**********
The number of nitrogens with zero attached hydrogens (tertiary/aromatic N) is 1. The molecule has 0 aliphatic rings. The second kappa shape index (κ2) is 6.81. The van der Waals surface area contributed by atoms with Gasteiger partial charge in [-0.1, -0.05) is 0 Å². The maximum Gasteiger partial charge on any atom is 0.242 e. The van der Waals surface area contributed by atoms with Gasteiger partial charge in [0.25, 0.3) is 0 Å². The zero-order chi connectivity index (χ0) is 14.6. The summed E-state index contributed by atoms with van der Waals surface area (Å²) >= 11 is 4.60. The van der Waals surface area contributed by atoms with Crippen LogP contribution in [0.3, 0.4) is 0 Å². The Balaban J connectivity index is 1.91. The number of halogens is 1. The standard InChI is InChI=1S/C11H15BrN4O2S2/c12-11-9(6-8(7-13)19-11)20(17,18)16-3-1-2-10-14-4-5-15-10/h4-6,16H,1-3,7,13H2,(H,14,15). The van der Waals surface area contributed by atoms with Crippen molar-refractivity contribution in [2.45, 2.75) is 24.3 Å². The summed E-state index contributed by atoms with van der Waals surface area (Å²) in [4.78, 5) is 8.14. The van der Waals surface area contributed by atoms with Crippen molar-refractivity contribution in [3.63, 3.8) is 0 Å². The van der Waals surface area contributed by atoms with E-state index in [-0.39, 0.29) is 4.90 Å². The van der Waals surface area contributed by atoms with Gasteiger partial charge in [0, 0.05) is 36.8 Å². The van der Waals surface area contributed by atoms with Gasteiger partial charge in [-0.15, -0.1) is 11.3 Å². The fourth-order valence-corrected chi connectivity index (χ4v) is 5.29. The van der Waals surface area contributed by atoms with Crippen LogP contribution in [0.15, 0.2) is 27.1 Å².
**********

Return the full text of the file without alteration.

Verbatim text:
The number of nitrogens with zero attached hydrogens (tertiary/aromatic N) is 1. The molecule has 0 aliphatic rings. The second kappa shape index (κ2) is 6.81. The van der Waals surface area contributed by atoms with Gasteiger partial charge in [-0.1, -0.05) is 0 Å². The maximum Gasteiger partial charge on any atom is 0.242 e. The van der Waals surface area contributed by atoms with Gasteiger partial charge in [0.25, 0.3) is 0 Å². The zero-order chi connectivity index (χ0) is 14.6. The summed E-state index contributed by atoms with van der Waals surface area (Å²) >= 11 is 4.60. The van der Waals surface area contributed by atoms with Crippen LogP contribution in [0.3, 0.4) is 0 Å². The Balaban J connectivity index is 1.91. The number of halogens is 1. The standard InChI is InChI=1S/C11H15BrN4O2S2/c12-11-9(6-8(7-13)19-11)20(17,18)16-3-1-2-10-14-4-5-15-10/h4-6,16H,1-3,7,13H2,(H,14,15). The van der Waals surface area contributed by atoms with Crippen molar-refractivity contribution in [2.45, 2.75) is 24.3 Å². The summed E-state index contributed by atoms with van der Waals surface area (Å²) in [4.78, 5) is 8.14. The van der Waals surface area contributed by atoms with Crippen molar-refractivity contribution in [3.63, 3.8) is 0 Å². The van der Waals surface area contributed by atoms with E-state index in [-0.39, 0.29) is 4.90 Å². The van der Waals surface area contributed by atoms with Gasteiger partial charge in [0, 0.05) is 36.8 Å². The van der Waals surface area contributed by atoms with Gasteiger partial charge in [-0.15, -0.1) is 11.3 Å². The fourth-order valence-corrected chi connectivity index (χ4v) is 5.29. The van der Waals surface area contributed by atoms with Crippen LogP contribution in [0.15, 0.2) is 27.1 Å².